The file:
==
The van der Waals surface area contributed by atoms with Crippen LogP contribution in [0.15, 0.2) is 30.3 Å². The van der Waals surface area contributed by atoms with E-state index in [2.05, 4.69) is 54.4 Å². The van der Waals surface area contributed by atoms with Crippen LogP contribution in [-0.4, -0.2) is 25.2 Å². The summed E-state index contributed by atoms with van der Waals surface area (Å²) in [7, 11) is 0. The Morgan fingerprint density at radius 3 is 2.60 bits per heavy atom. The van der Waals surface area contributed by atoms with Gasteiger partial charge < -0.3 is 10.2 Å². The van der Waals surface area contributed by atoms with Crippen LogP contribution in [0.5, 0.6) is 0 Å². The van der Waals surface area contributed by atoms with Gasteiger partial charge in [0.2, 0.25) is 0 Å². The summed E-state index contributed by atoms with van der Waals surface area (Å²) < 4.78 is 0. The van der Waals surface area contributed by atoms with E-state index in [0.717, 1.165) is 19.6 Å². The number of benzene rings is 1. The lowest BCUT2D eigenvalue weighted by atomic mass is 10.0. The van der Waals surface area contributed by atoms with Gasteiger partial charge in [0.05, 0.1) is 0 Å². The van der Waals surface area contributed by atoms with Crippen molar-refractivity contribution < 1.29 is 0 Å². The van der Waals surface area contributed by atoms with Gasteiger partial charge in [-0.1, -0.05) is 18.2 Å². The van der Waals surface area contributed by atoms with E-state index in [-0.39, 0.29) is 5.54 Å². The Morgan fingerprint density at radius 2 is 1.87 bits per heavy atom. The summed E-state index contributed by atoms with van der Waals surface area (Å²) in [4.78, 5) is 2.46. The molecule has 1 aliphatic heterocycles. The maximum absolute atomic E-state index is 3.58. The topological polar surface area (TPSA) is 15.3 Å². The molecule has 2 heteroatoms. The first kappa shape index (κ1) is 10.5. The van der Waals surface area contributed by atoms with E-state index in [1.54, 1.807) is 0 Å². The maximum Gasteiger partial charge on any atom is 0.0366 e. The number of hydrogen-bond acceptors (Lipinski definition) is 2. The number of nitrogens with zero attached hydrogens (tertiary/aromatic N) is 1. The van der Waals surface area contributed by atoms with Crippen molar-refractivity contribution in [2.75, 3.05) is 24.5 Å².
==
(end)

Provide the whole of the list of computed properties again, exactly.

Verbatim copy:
The van der Waals surface area contributed by atoms with Crippen LogP contribution in [0.15, 0.2) is 30.3 Å². The van der Waals surface area contributed by atoms with E-state index in [2.05, 4.69) is 54.4 Å². The van der Waals surface area contributed by atoms with Crippen LogP contribution in [-0.4, -0.2) is 25.2 Å². The summed E-state index contributed by atoms with van der Waals surface area (Å²) in [7, 11) is 0. The Morgan fingerprint density at radius 3 is 2.60 bits per heavy atom. The van der Waals surface area contributed by atoms with Gasteiger partial charge < -0.3 is 10.2 Å². The van der Waals surface area contributed by atoms with Crippen LogP contribution in [0.5, 0.6) is 0 Å². The van der Waals surface area contributed by atoms with Gasteiger partial charge in [0.2, 0.25) is 0 Å². The summed E-state index contributed by atoms with van der Waals surface area (Å²) < 4.78 is 0. The van der Waals surface area contributed by atoms with E-state index in [0.717, 1.165) is 19.6 Å². The number of benzene rings is 1. The lowest BCUT2D eigenvalue weighted by atomic mass is 10.0. The van der Waals surface area contributed by atoms with Gasteiger partial charge in [0.05, 0.1) is 0 Å². The van der Waals surface area contributed by atoms with Crippen molar-refractivity contribution < 1.29 is 0 Å². The van der Waals surface area contributed by atoms with Gasteiger partial charge in [-0.1, -0.05) is 18.2 Å². The van der Waals surface area contributed by atoms with E-state index in [-0.39, 0.29) is 5.54 Å². The Morgan fingerprint density at radius 2 is 1.87 bits per heavy atom. The summed E-state index contributed by atoms with van der Waals surface area (Å²) in [4.78, 5) is 2.46. The molecule has 1 aliphatic heterocycles. The maximum absolute atomic E-state index is 3.58. The topological polar surface area (TPSA) is 15.3 Å². The molecule has 2 heteroatoms. The first kappa shape index (κ1) is 10.5. The van der Waals surface area contributed by atoms with E-state index in [1.54, 1.807) is 0 Å². The maximum Gasteiger partial charge on any atom is 0.0366 e. The number of hydrogen-bond acceptors (Lipinski definition) is 2. The number of nitrogens with zero attached hydrogens (tertiary/aromatic N) is 1. The van der Waals surface area contributed by atoms with Crippen molar-refractivity contribution in [2.75, 3.05) is 24.5 Å².